Hot-tube ignitor

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A hot-tube ignitor was an early device that fit onto the cylinder head of an internal-combustion engine, used to ignite the compressed fuel/air mixture by means of a flame heating part of the tube red-hot. A hot-tube ignitor consisted of a metal or porcelain tube, closed at one end and attached to the cylinder head at the other and an adjustable burner that could be moved to position its flame at any point along the length of the tube.


The compression stroke in the cylinder pushed some left over combustion products in the tube, followed by fresh (unburned) fuel/air mixture. When the compression was enough that the fuel reached the red-hot area of the tube, ignition occurred. On early designs, ignition timing was adjusted by adjusting the position of the red-hot spot on the tube—this was accomplished by moving the burner along the length of the tube. Most later styles used a fixed burner and varied tube lengths to change ignition timing.


Hot-tube ignitors had many problems, most caused by the sudden pressure changes in the tube because of the operation of the engine and the high temperature of the tube. It was extremely difficult to find materials that were both durable enough for these conditions and inexpensive.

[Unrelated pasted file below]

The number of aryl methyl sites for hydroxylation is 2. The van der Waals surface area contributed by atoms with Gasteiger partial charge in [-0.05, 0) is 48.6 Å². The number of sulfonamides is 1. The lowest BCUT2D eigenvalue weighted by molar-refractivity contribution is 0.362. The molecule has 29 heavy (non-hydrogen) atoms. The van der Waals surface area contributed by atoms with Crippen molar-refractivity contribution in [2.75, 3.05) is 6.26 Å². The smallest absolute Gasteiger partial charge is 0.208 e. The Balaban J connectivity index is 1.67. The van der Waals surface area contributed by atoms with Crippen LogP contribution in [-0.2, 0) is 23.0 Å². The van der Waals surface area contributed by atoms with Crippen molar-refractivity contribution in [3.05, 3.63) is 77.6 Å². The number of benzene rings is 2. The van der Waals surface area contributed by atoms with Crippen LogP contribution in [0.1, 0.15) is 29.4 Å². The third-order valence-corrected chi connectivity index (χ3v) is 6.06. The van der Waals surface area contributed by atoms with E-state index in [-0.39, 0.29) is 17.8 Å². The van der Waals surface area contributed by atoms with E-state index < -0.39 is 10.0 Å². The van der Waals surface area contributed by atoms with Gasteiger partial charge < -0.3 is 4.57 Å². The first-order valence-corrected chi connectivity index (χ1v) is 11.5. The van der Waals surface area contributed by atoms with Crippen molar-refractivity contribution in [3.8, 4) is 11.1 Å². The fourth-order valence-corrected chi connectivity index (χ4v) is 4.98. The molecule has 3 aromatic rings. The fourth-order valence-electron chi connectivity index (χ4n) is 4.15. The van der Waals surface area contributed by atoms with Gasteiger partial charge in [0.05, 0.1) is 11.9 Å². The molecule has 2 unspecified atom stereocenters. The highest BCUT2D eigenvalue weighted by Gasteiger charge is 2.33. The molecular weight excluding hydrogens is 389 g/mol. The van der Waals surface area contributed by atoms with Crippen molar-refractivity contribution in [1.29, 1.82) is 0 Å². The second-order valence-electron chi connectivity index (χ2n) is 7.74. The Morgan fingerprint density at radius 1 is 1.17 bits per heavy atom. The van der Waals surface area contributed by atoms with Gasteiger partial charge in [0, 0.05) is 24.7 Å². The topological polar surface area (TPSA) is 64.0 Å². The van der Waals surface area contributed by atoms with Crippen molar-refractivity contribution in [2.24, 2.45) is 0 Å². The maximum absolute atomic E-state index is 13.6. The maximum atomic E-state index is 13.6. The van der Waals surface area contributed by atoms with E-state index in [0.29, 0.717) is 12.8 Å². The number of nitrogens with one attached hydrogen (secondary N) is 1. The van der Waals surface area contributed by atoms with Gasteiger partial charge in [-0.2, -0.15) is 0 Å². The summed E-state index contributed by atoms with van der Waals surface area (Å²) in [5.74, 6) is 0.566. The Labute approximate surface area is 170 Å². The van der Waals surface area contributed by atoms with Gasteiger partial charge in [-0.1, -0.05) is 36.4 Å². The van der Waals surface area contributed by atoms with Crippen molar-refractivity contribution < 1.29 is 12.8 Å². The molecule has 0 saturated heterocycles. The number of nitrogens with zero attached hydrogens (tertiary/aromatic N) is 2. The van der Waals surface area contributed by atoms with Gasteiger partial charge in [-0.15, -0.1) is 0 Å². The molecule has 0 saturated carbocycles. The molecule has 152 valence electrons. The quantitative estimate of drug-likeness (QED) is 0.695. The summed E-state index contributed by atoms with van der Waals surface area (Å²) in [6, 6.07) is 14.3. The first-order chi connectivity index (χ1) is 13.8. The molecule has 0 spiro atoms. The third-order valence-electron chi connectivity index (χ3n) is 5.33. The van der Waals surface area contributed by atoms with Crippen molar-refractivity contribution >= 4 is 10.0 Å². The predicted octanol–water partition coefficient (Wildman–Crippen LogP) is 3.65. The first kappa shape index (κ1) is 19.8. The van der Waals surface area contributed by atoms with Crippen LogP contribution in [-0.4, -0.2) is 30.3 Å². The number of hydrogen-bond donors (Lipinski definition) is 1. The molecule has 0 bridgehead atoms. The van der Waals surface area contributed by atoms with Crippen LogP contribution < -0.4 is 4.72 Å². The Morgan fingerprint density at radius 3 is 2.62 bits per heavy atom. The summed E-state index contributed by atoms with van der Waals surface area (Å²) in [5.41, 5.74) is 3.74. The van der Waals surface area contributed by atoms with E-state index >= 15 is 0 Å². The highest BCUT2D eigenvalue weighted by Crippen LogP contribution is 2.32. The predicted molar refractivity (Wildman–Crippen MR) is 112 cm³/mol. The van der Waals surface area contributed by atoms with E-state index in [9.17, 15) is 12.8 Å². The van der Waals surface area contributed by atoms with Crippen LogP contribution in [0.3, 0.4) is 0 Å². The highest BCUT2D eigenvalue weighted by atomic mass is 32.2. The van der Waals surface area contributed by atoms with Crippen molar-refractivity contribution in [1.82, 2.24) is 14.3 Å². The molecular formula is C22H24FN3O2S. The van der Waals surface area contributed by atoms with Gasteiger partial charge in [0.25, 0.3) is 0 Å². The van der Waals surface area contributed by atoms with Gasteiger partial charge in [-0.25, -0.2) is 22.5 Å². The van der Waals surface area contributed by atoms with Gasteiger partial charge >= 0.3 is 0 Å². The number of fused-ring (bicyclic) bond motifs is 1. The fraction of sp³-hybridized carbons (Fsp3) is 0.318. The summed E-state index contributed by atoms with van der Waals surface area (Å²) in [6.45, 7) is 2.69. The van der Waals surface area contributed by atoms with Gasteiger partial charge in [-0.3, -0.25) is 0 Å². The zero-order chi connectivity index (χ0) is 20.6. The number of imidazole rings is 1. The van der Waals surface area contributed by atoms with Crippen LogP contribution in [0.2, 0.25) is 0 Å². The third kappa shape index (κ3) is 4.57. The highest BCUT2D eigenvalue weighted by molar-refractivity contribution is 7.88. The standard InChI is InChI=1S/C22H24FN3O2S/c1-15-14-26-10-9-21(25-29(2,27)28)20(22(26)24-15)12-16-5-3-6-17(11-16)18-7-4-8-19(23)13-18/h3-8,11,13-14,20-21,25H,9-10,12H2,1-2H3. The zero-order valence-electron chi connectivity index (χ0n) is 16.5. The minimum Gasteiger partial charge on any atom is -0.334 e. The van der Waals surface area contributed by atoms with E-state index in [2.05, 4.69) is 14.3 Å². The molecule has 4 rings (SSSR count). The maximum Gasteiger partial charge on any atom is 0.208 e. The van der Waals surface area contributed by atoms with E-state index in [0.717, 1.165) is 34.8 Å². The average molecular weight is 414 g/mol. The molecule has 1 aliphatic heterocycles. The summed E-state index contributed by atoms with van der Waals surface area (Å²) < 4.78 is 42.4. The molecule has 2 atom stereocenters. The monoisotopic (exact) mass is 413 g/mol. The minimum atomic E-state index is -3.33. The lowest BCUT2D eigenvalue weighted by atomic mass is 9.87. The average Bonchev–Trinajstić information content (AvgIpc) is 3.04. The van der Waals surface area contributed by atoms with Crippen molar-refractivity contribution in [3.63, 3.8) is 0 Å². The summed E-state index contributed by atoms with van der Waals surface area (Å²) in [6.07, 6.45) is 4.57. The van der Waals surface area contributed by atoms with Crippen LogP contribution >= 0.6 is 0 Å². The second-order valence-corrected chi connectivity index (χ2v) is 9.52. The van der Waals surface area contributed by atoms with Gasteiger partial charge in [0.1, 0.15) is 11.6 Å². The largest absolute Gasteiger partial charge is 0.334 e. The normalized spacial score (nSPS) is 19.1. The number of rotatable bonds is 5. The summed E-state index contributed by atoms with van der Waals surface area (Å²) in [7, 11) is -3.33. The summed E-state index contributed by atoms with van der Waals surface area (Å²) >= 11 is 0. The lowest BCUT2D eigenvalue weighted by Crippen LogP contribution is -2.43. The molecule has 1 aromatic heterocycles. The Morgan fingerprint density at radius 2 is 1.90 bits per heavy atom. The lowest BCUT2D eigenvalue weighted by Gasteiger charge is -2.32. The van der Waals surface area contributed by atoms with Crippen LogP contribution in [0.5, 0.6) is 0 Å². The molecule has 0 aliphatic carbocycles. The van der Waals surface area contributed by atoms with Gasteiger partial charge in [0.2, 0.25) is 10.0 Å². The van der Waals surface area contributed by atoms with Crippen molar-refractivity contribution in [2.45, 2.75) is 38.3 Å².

Also important was never setting the burner flame where it would heat the tube white hot, which would rapidly damage the tube and could cause it to burst explosively. This mistake was made often.

The tubes used were typically 6 to 12 inches long, which tended to make them impractical for use on anything but large engines (e.g., stationary motors in factories). Tubes rarely lasted longer than a year before needing replacement, especially when the engines were fueled with high sulfur gases like unpurified producer gas or natural gas.

See also[edit]


  • Hiscox, Gardner Dexter (1911). Gas, Gasoline, and Oil-Engines including Producer-Gas Plants A complete and practical work treating on gas, gasoline, kerosene, and crude petroleum oil-engines, including producer-gas plants for gas-engine owners, gas engineers, and intending purchasers of gas-engines, fully describing and illustrating the theory, design, construction, and management of the explosive motor for Stationary, Marine, and Vehicle Motor Power (Twentieth edition, revised and enlarged ed.). 132 Nassau Street, New York, U. S. A.: Norman W. Henley Publishing Company. pp. 122–127.